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Nuit des Musées 2016

Unleash your inner Ben Stiller with free night-time access to some of Paris’s most well known museums, Saturday May 21 2016

© Karen Knorr
Karen Knorr, 'The Wolf's and the Stag's Room' (photo exposée lors de l'exposition 'Fables' dédiée à la photographe en 2008)

When? Saturday May 21 2016.
What? Free overnight entry to a swathe of Paris museums.
Where? Across Paris.

Good news for anyone balking at exorbitant entry fees for Paris’s big collections: all night on 21 May 2016, 1,300 French museums will open their doors for free for the 11th edition of Nuit des Musées. Prepare yourself a sandwich and some strong coffee, get ready to queue (particularly for the heavyweights), and delve into the depths of the Louvre, Palais de Tokyo, MAC/VAL, Musée de la Chasse et de la Nature and many more. You'll emerge shattered, but with your wallet not a centime lighter.

For more information, click here.

Some museums participating in Nuit des Musées 2016

Musée de la Chasse

A two-year overhaul turned the three-floor hunting museum from a musty old-timer into something really rather special. When it reopened in 2007, it had kept the basic layout and proportions of the two adjoining 17th-century mansions it occupies, but many of its new exhibits and settings seem more suited to an art gallery than a museum...

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The Marais

MAC/VAL

Opened just days after the 2005 banlieue riots ended, this contemporary art museum has earned a fearsome reputation for artistic savvy. Its collection offers a stunning snapshot of French art from 1950 to the present, including installations by Gilles Barbier, Jesús Rafael Soto and Christian Boltanski...

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Beyond the centre

Palais de Tokyo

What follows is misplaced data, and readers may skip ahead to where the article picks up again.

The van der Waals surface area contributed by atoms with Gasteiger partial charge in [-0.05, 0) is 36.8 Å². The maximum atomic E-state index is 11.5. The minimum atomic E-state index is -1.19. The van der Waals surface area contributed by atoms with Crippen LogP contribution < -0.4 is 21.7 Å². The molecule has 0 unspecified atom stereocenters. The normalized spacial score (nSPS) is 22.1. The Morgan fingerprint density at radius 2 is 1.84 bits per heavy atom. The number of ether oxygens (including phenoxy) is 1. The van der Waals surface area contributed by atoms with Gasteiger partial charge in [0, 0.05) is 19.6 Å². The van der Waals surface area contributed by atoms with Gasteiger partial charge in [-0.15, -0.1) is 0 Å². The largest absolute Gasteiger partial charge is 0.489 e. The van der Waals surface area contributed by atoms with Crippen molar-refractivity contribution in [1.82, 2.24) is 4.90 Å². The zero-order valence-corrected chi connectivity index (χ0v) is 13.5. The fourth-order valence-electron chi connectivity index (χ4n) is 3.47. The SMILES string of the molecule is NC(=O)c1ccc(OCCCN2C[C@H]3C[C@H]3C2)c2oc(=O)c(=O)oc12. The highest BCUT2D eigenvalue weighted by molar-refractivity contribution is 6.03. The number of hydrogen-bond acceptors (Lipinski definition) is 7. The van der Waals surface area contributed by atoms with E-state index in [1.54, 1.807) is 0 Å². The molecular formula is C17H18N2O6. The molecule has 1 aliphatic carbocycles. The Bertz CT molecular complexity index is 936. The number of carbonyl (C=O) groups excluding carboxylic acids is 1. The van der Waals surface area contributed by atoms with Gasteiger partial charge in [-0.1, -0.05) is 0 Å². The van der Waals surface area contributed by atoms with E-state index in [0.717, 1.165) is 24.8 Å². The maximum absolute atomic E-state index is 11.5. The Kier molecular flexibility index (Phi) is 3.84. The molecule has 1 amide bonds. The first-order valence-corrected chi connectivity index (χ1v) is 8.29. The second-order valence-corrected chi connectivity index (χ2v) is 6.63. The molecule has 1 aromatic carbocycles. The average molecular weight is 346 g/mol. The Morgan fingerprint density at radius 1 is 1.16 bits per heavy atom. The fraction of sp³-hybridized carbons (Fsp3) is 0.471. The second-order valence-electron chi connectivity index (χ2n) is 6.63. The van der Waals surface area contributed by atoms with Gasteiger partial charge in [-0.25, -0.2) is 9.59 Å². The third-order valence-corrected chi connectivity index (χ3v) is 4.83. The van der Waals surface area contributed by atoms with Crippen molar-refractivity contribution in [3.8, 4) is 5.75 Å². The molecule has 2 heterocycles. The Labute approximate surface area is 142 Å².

Recommended

When it opened in 2002, many thought the Palais' stripped-back interior was a design statement. In fact, it was a response to tight finances. The 1937 building has now come into its own as an open-plan space with a skylit central hall, hosting exhibitions and performances...

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Champs Élysées and western Paris

Château de Versailles

Centuries of makeovers have made Versailles the most sumptuously clad château in the world – a brilliant, unmissable cocktail of extravagance. Architect Louis Le Vau first embellished the original building – a hunting lodge built during Louis XIII's reign – after Louis XIV saw Vaux-Le-Vicomte, the impressive residence of his finance minister Nicolas Fouquet...

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Musée Cernuschi

Since the banker Henri Cernuschi built a hôtel particulier by the Parc Monceau for the treasures he found in the Far East in 1871, this collection of Chinese art has grown steadily. The fabulous displays range from legions of Han and Wei dynasty funeral statues to refined Tang celadon wares and Sung porcelain...

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Champs Élysées and western Paris

Musée Henner

During his lifetime, Jean-Jacques Henner (1829-1905) was one of France's most respected artists, winning multiple prizes and official state honours. While the Impressionists were revolutionising the rules of painting in the late 19th century, Henner was carving himself out a sturdy reputation as a talented landscape painter and exceptional portraitist...

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Champs Élysées and western Paris

Musée Delacroix

Eugène Delacroix moved to this apartment and studio in 1857 in order to be near the Eglise St-Sulpice, where he was painting murals. This collection includes small oil paintings, free pastel studies of skies, sketches and lithographs, as well as his palette...

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St Germain des Prés

The Louvre

The world's largest museum is also its most visited, with an incredible 8.8 million visitors in 2011. It is a city within the city, a vast, multi-level maze of galleries, passageways, staircases and escalators. It's famous for the artistic glories it contains within, but the very fabric of the museum is a masterpiece in itself – or rather, a collection of masterpieces modified and added to from one century to another...

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1st arrondissement

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